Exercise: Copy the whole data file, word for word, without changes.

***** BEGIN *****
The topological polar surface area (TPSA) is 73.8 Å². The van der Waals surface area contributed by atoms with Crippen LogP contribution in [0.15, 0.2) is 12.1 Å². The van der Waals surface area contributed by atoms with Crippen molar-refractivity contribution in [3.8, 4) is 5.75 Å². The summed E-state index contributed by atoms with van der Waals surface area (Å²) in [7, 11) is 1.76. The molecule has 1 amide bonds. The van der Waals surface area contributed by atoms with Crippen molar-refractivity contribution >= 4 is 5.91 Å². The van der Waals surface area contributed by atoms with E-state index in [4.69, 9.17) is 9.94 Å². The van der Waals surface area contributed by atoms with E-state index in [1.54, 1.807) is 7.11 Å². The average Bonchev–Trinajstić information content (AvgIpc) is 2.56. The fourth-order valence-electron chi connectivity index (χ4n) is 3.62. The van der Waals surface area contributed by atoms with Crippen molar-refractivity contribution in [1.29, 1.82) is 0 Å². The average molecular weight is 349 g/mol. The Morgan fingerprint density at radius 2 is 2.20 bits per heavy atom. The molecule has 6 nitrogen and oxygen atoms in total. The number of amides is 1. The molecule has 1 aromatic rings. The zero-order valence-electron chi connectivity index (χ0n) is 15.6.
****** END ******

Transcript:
The topological polar surface area (TPSA) is 73.8 Å². The van der Waals surface area contributed by atoms with Crippen LogP contribution in [0.15, 0.2) is 12.1 Å². The van der Waals surface area contributed by atoms with Crippen molar-refractivity contribution in [3.8, 4) is 5.75 Å². The summed E-state index contributed by atoms with van der Waals surface area (Å²) in [7, 11) is 1.76. The molecule has 1 amide bonds. The van der Waals surface area contributed by atoms with Crippen molar-refractivity contribution >= 4 is 5.91 Å². The van der Waals surface area contributed by atoms with E-state index in [4.69, 9.17) is 9.94 Å². The van der Waals surface area contributed by atoms with E-state index in [1.54, 1.807) is 7.11 Å². The average Bonchev–Trinajstić information content (AvgIpc) is 2.56. The fourth-order valence-electron chi connectivity index (χ4n) is 3.62. The van der Waals surface area contributed by atoms with Crippen molar-refractivity contribution in [1.29, 1.82) is 0 Å². The average molecular weight is 349 g/mol. The Morgan fingerprint density at radius 2 is 2.20 bits per heavy atom. The molecule has 6 nitrogen and oxygen atoms in total. The number of amides is 1. The molecule has 1 aromatic rings. The zero-order valence-electron chi connectivity index (χ0n) is 15.6.